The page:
How I plan a newborn session:
When I first started newborn photography, I didn’t have a studio. I did posed newborn photography in my clients home for 5 years…that’s right 5 years. While my SUV was always stuffed to the brim, I always made sure everything was planned out, so I could pack as “light” as possible.
Newborn Style Guide:
When I get an inquiry, I respond with my pricing guide and my style guide. The style guide is a pdf magazine that goes over what to expect at the session, how to prepare, and gives my clients examples of color combinations, background choices, and what special request might look like. It’s really helpful for the to go over this. It helps set expectations and prepare the client form things they might not think about, like how long the session will be or how to coordinate the family.
Once they tell me they would like to book, the process starts with my client questionnaire. I hope they’ve gone over the style guide, but even if they haven’t the questionnaire from covers everything I need to know. I send them the contract and the questionnaire at the same online via Adobe Sign. I try to keep the questions pretty simple, so I can get a sense of their style as well as color choices and if they have any specific request. I also ask about sibling sand their ages.
Once the questionnaire if filled out I can get planning. I know my session flow, and your’s may be different, but I always start with the baby wrapped (especially if siblings are involved). I do 2 props, usually one crate and one bucket. Then I move to blanket/bean bag poses. Now for the crate and the bucket I always make sure I have a wrap coordinated setup just incase the baby is being fussy and they need to stay wrapped. This way I don’t have to find things last minute. I also do a bear hat usually on the crate pose with adds some variety. I plan 2-3 blanket colors, usually 2 in the color theme of the session and 1 neutral and pull a few hats to go with them.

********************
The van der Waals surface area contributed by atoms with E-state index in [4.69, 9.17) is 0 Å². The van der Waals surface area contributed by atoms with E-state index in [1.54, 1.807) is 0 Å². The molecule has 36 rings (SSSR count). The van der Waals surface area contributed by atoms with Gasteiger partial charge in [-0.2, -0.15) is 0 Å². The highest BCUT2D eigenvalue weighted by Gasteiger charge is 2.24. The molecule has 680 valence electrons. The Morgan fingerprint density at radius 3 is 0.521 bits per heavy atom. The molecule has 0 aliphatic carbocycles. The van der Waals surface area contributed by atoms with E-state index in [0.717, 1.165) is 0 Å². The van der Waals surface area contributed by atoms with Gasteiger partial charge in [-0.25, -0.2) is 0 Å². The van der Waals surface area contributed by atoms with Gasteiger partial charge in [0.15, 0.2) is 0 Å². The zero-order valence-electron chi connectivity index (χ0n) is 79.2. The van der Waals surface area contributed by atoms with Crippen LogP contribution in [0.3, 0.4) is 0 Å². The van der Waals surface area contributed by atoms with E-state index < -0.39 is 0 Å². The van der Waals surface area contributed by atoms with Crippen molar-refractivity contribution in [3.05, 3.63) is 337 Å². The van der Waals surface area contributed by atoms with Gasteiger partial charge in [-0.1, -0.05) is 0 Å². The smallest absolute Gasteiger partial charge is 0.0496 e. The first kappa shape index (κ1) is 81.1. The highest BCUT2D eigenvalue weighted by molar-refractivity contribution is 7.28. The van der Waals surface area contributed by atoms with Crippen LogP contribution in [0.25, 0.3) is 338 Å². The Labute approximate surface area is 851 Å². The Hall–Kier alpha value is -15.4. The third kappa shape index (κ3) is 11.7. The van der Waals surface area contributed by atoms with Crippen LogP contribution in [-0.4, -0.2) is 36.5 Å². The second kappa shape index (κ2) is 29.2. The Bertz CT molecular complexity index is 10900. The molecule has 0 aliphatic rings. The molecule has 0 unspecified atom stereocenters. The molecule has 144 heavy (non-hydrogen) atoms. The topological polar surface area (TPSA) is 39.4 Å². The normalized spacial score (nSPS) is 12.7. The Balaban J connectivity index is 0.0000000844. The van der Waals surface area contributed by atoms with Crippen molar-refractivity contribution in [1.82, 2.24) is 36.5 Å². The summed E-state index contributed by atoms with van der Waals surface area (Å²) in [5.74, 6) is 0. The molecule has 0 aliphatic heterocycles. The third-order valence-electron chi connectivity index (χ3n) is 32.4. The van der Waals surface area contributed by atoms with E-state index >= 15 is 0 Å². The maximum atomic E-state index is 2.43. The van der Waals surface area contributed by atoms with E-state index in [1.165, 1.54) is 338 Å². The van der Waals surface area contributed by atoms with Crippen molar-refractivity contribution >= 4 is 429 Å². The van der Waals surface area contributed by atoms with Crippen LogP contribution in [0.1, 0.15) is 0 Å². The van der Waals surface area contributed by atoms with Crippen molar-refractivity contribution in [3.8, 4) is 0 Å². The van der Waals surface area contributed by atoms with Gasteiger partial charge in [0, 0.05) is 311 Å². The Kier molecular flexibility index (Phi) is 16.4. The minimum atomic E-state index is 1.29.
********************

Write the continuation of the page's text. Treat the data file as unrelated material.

Having props that you can pose the baby in multiple ways is really important if you’re doing this in client’s homes. You can just run to a shelf and get something else if the baby refuses to sleep, and babies are on their own schedule. I’ve had it happen a bunch of time over the years. I would say a crate, or a trough is the easiest and most versatile. Baby can be on their back or side, and in a crate depending how deep it is you may also be able to pose them a bit upright which helps if they are gassy (same for the bucket).
I make a storyboard of the session and list what props I’ll need for each setup. This was super helpful when I was doing in-home sessions cause it made me plan everything out and I would pack everything I needed for that setup in jumbo ziplock backs. The ziplock bags would be in a huge duffle bag (it was actually a stroller bag) and it was fast and easy to set everything up.
Now in the studio I usually set everything up beforehand since I have the space to have different stations. I don’t know why but I’m always so surprised how much the layout of the storyboard look like the session- but I guess that means its working, haha.